The Agora
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Rev, theme verse

"Look, he is coming with the clouds, and every eye will see him, even those who pierced him; and all the peoples of the earth will mourn because of him. So shall it be! Amen" (Rev 1:7).
This verse is set apart from all other true prophetic portions of the Apocalypse, and highlighted by the affirmative "Amen". In fact, it might be said that the prophetic portion proper does not begin until Rev 6. So why is Rev 1:7 where it is? Perhaps because this one verse is a theme verse, or key v, for the whole of the Book. (Think of it as something of a subtitle.) If so, then what can it tell us about the terms under which the Book may be interpreted?

The first half of the verse quotes Dan 7:13:

"In my vision at night I looked, and there before me was one like a son of man, coming with the clouds of heaven."
So Revelation is surely about the return of Christ from the Father's throne back to the earth. No surprise there!

What about the second half of Rev 1:7? It quotes Zec 12:10-14:

"And I will pour out on the house of David and the inhabitants of Jerusalem a spirit of grace and supplication. They will look on me, the one they have pierced, and they will mourn for him as one mourns for an only child, and grieve bitterly for him as one grieves for a firstborn son. On that day the weeping in Jerusalem will be great, like the weeping of Hadad Rimmon in the plain of Megiddo. The land will mourn, each clan by itself, with their wives by themselves: the clan of the house of David and their wives, the clan of the house of Nathan and their wives, the clan of the house of Levi and their wives, the clan of Shimei and their wives, and all the rest of the clans and their wives."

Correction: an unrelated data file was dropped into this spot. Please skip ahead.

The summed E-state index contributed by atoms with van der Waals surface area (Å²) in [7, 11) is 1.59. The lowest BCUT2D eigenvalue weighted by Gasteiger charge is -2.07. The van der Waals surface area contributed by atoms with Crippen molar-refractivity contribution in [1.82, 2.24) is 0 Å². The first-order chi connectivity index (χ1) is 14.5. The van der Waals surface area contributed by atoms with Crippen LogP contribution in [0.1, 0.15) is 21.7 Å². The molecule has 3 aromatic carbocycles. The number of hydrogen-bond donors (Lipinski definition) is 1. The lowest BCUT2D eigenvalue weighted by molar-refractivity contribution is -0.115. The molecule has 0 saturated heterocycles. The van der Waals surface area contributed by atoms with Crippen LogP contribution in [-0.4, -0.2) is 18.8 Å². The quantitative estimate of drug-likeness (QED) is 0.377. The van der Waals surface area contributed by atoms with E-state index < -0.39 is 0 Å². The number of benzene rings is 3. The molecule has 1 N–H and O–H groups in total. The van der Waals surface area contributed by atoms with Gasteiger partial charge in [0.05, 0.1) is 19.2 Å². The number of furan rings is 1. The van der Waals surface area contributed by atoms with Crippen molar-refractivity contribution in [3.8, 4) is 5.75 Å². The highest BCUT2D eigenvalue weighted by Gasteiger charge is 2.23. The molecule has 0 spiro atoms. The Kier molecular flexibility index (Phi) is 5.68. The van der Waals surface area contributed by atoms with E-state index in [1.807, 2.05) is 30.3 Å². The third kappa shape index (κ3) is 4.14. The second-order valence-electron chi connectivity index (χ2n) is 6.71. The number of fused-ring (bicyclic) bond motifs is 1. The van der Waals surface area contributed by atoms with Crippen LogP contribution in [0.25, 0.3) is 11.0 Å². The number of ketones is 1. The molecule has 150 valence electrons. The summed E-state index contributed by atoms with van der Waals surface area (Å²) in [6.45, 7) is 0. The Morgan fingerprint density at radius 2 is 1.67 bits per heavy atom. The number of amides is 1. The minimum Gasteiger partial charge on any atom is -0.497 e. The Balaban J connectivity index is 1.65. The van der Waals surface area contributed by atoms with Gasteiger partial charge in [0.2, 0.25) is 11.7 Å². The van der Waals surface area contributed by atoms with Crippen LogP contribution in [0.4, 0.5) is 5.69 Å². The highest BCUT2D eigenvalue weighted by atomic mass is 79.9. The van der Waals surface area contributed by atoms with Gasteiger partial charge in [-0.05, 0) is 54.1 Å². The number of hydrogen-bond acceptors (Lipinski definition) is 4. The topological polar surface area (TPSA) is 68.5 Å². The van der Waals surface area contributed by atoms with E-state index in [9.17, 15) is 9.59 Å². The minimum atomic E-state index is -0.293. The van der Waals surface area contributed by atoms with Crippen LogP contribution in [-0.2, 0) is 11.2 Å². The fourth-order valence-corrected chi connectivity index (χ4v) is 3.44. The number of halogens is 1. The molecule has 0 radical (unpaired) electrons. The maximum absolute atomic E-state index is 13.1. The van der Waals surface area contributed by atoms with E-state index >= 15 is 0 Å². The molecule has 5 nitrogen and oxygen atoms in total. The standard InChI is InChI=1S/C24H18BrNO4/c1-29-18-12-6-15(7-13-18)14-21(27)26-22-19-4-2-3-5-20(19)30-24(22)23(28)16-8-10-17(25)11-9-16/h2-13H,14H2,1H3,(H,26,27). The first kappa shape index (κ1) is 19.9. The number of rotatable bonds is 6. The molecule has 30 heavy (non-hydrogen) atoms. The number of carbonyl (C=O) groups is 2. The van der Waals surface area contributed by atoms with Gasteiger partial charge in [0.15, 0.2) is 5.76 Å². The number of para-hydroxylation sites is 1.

Are we being told, then, in this "theme verse" of the whole of Rev, that the events foretold therein are designed by God to lead to the repentance of Israel. Zec 13:1, which follows immediately after 12:14, reads:

"On that day a fountain will be opened to the house of David and the inhabitants of Jerusalem, to cleanse them from sin and impurity."
So... going no further into the "murky depths" of the Apocalypse, with all its symbolic and figurative language... what does a close look at the "theme verse" alone suggest?

  1. the people of Israel have come back to their land (only true in the last 50 years)...
  2. in ignorance of their true Messiah...
  3. to suffer great threats/setbacks from their avowed enemies...
  4. the trials of which will lead them to turn back to their God and His Son...
  5. which will lead them next to the waters of cleansing...
  6. And so their Messiah will appear to them...
  7. and will vanquish their enemies...
  8. and will set up the Kingdom of God.
The above is a small example of letting OT prophecies (directly quoted in the Apocalypse) aid us in setting up signposts and guidelines to understand what at first glance might seem an extraordinarily complex book.

Is it really that complex?

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